The economic costs associated with body mass index in a workplace.
This study was undertaken to determine if a progressive correlation exists between body mass index (BMI), health care costs, and absenteeism and to identify an economically Optimal BMI.
We studied 3,066 First Chicago NBD employees by using health risk appraisals and personnel data.
Analysis was completed for those employees with and without a risk for BMI.
People at risk for BMI are more likely to have additional health risks, short-term disability and illness absence, and higher health care costs than those not at risk for BMI.
A « J-shaped » curve between health care costs and BMI exists, with the low point occurring at about 25 to 27 kg/m2.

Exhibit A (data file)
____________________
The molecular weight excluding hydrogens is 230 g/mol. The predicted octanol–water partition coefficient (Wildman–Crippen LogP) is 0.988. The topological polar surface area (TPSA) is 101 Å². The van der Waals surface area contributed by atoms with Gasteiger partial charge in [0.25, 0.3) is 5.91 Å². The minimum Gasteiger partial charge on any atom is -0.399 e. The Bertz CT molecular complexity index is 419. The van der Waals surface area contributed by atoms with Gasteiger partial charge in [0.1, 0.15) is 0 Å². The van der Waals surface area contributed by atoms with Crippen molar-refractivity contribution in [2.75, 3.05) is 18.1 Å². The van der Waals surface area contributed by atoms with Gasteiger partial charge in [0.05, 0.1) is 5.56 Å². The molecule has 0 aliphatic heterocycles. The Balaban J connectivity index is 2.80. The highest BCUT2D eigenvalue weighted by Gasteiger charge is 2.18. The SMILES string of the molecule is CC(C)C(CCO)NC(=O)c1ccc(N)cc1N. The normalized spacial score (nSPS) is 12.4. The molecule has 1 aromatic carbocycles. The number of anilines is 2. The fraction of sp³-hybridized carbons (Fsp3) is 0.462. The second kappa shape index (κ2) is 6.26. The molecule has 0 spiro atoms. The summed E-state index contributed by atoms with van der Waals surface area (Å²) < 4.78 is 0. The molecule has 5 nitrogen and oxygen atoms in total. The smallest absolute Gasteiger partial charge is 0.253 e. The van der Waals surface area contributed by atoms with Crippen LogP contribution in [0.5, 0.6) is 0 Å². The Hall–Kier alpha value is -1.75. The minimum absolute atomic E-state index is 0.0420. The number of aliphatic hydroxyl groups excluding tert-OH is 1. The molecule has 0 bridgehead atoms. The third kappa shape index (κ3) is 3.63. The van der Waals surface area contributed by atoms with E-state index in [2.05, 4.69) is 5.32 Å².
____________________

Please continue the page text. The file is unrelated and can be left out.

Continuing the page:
We concluded that indirect and direct costs to an employer increase with increasing BMI.
Employers may benefit from helping employees achieve a healthy weight.
The initial target population should be those who are at highest risk of complications from obesity.
Mots-clés Pascal : Indice masse corporelle, Coût, Santé, Absentéisme, Milieu professionnel, Obésité, Economie santé, Epidémiologie, Homme, Médecine travail, Etat nutritionnel, Trouble nutrition
Mots-clés Pascal anglais : Body mass index, Costs, Health, Absenteeism, Occupational environment, Obesity, Health economy, Epidemiology, Human, Occupational medicine, Nutritional status, Nutrition disorder
Notice produite par :
Inist-CNRS - Institut de l'Information Scientifique et Technique
Cote : 98-0480389
Code Inist : 002B22B. Création : 19/02/1999.